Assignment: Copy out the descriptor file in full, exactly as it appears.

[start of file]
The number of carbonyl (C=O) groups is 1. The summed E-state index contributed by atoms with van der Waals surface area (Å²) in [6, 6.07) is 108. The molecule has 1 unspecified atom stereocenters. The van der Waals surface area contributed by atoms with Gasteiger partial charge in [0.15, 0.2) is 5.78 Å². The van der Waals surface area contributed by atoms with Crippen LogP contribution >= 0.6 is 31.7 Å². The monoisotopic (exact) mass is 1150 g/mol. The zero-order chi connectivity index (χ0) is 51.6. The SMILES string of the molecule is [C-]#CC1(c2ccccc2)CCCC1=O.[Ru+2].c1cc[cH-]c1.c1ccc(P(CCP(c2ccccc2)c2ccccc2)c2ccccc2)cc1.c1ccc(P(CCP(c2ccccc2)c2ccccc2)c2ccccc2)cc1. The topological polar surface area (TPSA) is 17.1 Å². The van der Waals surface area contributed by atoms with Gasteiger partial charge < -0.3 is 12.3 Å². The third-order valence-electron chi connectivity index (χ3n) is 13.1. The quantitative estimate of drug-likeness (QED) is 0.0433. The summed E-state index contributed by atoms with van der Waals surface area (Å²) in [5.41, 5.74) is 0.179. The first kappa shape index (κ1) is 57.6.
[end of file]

The number of carbonyl (C=O) groups is 1. The summed E-state index contributed by atoms with van der Waals surface area (Å²) in [6, 6.07) is 108. The molecule has 1 unspecified atom stereocenters. The van der Waals surface area contributed by atoms with Gasteiger partial charge in [0.15, 0.2) is 5.78 Å². The van der Waals surface area contributed by atoms with Crippen LogP contribution >= 0.6 is 31.7 Å². The monoisotopic (exact) mass is 1150 g/mol. The zero-order chi connectivity index (χ0) is 51.6. The SMILES string of the molecule is [C-]#CC1(c2ccccc2)CCCC1=O.[Ru+2].c1cc[cH-]c1.c1ccc(P(CCP(c2ccccc2)c2ccccc2)c2ccccc2)cc1.c1ccc(P(CCP(c2ccccc2)c2ccccc2)c2ccccc2)cc1. The topological polar surface area (TPSA) is 17.1 Å². The van der Waals surface area contributed by atoms with Gasteiger partial charge < -0.3 is 12.3 Å². The third-order valence-electron chi connectivity index (χ3n) is 13.1. The quantitative estimate of drug-likeness (QED) is 0.0433. The summed E-state index contributed by atoms with van der Waals surface area (Å²) in [5.41, 5.74) is 0.179. The first kappa shape index (κ1) is 57.6.